2019-02-17 14:55

    In Angels At The Gate, another nameless woman from the bible comes to life under T.K. Thorne’s deft hand. An amazing storyteller, Thorne takes us back in time to 1748 BCE. It is the time of Abraham, of Lot, of men believed to be angels and messengers of God, and it is the time of the infamous Sodom and Gomorrah.As she did in Noah’s Wife, Thorne gives us a brilliantly imagined alternate history. She gives a face, a name, a life to another faceless, nameless woman of the bible. Here it is Lot’s wife - Adira.We follow the fortunes of this young woman. Called Adir, a male’s name, Adira is raised as a boy. As member of her stern but loving father’s caravan, she is schooled in the art of trade negotiations, the languages of the people in the lands they traverse, and duty. Under the sterner hand of the caravan’s cook, Chiram, she learns the meaning of hard work, loss and love.She observes and appreciates the freedom allowed her male persona, which the females around her will never know. The woman in her stirs; however, every time the tall blue-eyed stranger comes near. Though the man and his brother are thought to be messengers of god, she cannot help the feelings and the fervent wish, at least for him, to reveal the woman she is.Adira’s father sees his daughter coming to an age where her womanhood becomes obvious. It is a dangerous thing among the tribes, this deception. A woman would be put to death for daring such. He tells Adira she must go live with women relatives, but Adira balks and gets her way to stay one last time.The reprieve is cut short all too soon, and her cherished childhood comes to an abrupt end. The life she knew and people she loved are ripped away. With only her faithful and much loved dog, Nami, she embarks on a path in pursuit of the messengers of god. The winding path takes her through trials and triumphs, and eventually to Lot’s house and Sodom. To tell you more would require a ‘spoiler alert’ and I will not do that.Thorne’s agile imagination and extensive research, give Adira a believable history - a name, a life and a story worthy of writing and reading about. Here we have the story of the woman who would be Lot’s wife, Adira, imagined as it could have been, and who can say Thorne didn’t channel it as it really was.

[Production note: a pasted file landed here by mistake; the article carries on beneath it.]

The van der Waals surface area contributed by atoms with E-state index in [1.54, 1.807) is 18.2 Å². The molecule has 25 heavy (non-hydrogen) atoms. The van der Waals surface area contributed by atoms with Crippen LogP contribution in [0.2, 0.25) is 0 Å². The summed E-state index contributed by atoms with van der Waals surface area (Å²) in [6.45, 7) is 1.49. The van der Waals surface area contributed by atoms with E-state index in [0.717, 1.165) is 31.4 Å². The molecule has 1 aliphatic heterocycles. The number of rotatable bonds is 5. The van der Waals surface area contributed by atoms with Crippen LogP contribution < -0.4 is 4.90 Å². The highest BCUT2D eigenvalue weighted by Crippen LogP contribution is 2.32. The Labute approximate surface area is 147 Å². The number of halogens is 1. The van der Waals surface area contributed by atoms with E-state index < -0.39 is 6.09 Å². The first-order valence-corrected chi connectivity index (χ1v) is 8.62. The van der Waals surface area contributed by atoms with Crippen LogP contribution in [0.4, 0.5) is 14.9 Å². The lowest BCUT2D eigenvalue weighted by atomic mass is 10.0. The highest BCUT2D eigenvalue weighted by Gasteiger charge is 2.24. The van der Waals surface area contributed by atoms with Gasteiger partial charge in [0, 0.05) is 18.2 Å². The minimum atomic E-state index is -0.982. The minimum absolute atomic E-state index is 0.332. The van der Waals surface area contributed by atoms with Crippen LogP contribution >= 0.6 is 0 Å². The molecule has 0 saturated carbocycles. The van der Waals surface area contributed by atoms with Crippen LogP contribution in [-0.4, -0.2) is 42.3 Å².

• Kim
    2019-02-05 09:48